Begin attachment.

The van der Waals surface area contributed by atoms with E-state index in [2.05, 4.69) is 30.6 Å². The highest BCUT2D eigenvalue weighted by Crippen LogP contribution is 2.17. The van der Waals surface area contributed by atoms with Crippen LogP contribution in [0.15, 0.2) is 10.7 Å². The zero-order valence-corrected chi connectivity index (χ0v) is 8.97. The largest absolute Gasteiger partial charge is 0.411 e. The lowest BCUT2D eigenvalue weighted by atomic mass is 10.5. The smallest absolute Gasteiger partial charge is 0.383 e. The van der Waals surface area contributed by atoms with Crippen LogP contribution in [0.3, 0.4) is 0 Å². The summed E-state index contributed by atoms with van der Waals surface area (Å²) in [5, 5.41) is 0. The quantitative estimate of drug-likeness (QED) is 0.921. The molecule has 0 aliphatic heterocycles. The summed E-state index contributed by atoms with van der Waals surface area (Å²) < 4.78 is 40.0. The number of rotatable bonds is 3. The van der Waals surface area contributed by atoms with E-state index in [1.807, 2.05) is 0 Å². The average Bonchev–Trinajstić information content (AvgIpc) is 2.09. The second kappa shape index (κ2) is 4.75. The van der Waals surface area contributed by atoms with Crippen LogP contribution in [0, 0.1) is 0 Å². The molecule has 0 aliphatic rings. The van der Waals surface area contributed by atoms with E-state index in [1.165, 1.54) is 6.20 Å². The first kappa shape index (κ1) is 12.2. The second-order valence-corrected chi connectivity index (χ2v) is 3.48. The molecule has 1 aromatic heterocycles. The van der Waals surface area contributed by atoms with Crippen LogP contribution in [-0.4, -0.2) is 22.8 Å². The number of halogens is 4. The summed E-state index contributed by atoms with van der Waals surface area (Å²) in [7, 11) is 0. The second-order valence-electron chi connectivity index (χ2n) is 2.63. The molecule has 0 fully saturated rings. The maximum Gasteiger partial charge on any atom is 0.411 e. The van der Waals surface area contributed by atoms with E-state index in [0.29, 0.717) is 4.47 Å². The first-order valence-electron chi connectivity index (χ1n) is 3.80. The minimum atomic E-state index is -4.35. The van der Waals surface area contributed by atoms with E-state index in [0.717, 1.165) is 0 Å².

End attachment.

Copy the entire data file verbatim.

The van der Waals surface area contributed by atoms with E-state index in [2.05, 4.69) is 30.6 Å². The highest BCUT2D eigenvalue weighted by Crippen LogP contribution is 2.17. The van der Waals surface area contributed by atoms with Crippen LogP contribution in [0.15, 0.2) is 10.7 Å². The zero-order valence-corrected chi connectivity index (χ0v) is 8.97. The largest absolute Gasteiger partial charge is 0.411 e. The lowest BCUT2D eigenvalue weighted by atomic mass is 10.5. The smallest absolute Gasteiger partial charge is 0.383 e. The van der Waals surface area contributed by atoms with Crippen LogP contribution in [0.3, 0.4) is 0 Å². The summed E-state index contributed by atoms with van der Waals surface area (Å²) in [5, 5.41) is 0. The quantitative estimate of drug-likeness (QED) is 0.921. The molecule has 0 aliphatic heterocycles. The summed E-state index contributed by atoms with van der Waals surface area (Å²) < 4.78 is 40.0. The number of rotatable bonds is 3. The van der Waals surface area contributed by atoms with E-state index in [1.807, 2.05) is 0 Å². The average Bonchev–Trinajstić information content (AvgIpc) is 2.09. The second kappa shape index (κ2) is 4.75. The van der Waals surface area contributed by atoms with Crippen LogP contribution in [0, 0.1) is 0 Å². The molecule has 0 aliphatic rings. The van der Waals surface area contributed by atoms with E-state index in [1.165, 1.54) is 6.20 Å². The first kappa shape index (κ1) is 12.2. The second-order valence-corrected chi connectivity index (χ2v) is 3.48. The molecule has 1 aromatic heterocycles. The van der Waals surface area contributed by atoms with Crippen LogP contribution in [-0.4, -0.2) is 22.8 Å². The number of halogens is 4. The summed E-state index contributed by atoms with van der Waals surface area (Å²) in [7, 11) is 0. The second-order valence-electron chi connectivity index (χ2n) is 2.63. The molecule has 0 fully saturated rings. The maximum Gasteiger partial charge on any atom is 0.411 e. The van der Waals surface area contributed by atoms with E-state index in [0.29, 0.717) is 4.47 Å². The first-order valence-electron chi connectivity index (χ1n) is 3.80. The minimum atomic E-state index is -4.35. The van der Waals surface area contributed by atoms with E-state index in [0.717, 1.165) is 0 Å².